After peaking my interest that ASP.NET vNext can run on Linux and Mac via mono. I decided to spend a little time to see what else has changed.
One of my favorite aspects of working with FubuMVC was the POCO-style controllers that removed a lot of the cruft of framework and cross-cutting concerns out of your controllers.
Why are POCO controllers good?
It’s a fair question and the answer isn’t black and white. If I’m writing code that matches the standard way in which view location is wired up 90% of the time. I can probably lean on that a bit and reduce the repetition and noise inside my controller and make something that does this for me. However, just removing the base-class doesn’t quite get us to where we need to be to reduce this repetition. Ideally, we would also want to return a simple POCO model as well and have something later in the pipeline do the repetitive stuff for us. This would also have the added benefit of making tests easier to write because you wouldn’t ever have to wire up any framework goop to get things going.
Is this just another post on the same topic I’ve already seen?
This isn’t the first time someone has mentioned the ability to do this, so how is the fubu-style different? To my point earlier, injecting things like ViewDataDictionary and returning an IActionResult isn’t really reducing the framework friction. However, MVC now has an interface called IOutputFormatter that is there to support content negotiation. This is how fubu’s view engine worked under the covers. In the same way that you output serialized JSON when the accepts header uses “application/json”. You can also choose to render HTML when the accepts header is “text/html”.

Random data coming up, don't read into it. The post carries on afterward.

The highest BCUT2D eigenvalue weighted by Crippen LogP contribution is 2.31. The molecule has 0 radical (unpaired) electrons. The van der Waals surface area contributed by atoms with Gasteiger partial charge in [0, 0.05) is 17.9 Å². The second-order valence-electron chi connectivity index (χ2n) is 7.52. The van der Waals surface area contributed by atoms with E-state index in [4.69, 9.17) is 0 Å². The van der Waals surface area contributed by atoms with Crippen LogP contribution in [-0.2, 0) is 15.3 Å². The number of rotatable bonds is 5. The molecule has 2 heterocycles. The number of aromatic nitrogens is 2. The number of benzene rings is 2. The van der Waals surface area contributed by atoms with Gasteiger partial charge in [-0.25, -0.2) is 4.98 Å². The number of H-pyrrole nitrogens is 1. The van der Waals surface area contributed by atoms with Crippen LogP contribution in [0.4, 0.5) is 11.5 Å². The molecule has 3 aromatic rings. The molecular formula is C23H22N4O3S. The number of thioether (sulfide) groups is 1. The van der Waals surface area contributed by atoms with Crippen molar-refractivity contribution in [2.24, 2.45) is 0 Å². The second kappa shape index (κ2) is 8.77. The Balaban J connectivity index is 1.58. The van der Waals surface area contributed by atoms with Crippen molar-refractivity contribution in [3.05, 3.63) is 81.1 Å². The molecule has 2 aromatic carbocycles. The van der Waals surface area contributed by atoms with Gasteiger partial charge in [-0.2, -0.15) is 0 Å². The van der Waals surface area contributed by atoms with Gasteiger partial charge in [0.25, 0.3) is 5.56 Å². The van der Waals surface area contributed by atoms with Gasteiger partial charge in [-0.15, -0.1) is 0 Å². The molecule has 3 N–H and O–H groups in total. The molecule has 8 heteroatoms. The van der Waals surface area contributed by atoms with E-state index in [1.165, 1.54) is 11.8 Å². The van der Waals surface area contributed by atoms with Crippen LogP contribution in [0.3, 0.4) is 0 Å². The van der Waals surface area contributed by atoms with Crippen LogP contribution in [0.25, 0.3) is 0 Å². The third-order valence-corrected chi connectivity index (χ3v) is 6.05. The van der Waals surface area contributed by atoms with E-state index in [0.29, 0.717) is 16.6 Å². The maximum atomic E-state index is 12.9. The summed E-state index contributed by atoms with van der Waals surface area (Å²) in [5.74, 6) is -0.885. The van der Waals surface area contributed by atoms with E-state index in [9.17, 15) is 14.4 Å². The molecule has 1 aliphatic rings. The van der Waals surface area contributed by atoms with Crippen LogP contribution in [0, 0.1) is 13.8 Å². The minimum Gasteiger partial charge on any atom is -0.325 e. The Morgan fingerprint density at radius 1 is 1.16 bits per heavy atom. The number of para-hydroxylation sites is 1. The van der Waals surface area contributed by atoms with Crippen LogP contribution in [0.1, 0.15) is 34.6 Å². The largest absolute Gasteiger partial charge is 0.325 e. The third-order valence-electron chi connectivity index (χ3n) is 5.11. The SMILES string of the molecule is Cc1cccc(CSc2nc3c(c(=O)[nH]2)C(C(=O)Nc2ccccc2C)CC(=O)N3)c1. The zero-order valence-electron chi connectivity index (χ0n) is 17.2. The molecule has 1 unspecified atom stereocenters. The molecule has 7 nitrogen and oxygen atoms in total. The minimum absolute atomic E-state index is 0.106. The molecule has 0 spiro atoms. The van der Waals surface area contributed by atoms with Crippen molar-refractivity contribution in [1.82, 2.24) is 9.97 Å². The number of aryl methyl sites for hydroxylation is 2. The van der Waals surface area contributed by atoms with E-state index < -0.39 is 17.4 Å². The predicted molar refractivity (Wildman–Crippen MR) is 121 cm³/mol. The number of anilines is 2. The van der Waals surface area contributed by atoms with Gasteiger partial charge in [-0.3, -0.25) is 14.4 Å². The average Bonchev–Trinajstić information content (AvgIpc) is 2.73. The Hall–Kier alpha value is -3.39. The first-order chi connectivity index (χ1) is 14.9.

Controllers the “fubu” way
I started with the yeoman generator template that gives you the almost standard ASP.NET MVC bootstrap start page. I mentioned I’m running on a Mac right? This approach will work with Windows and Visual Studio as well. I’ve adapted the yeoman generated application in my sample to look like the following.
Now if you browse to the home route you’ll likely see XML rendered to the screen instead of the view. Let’s fix that. First let’s setup something that can render a view for content negotiation.
Last we’ll wire up our new output formatter in Startup.cs
Now if you refresh the page you should see the same html output you started with, but without the repetition and framework code in your controller.
I’m interested to see if others find this approach useful. Would you find value in this? Or are you more happy to be explicit regardless of repetition?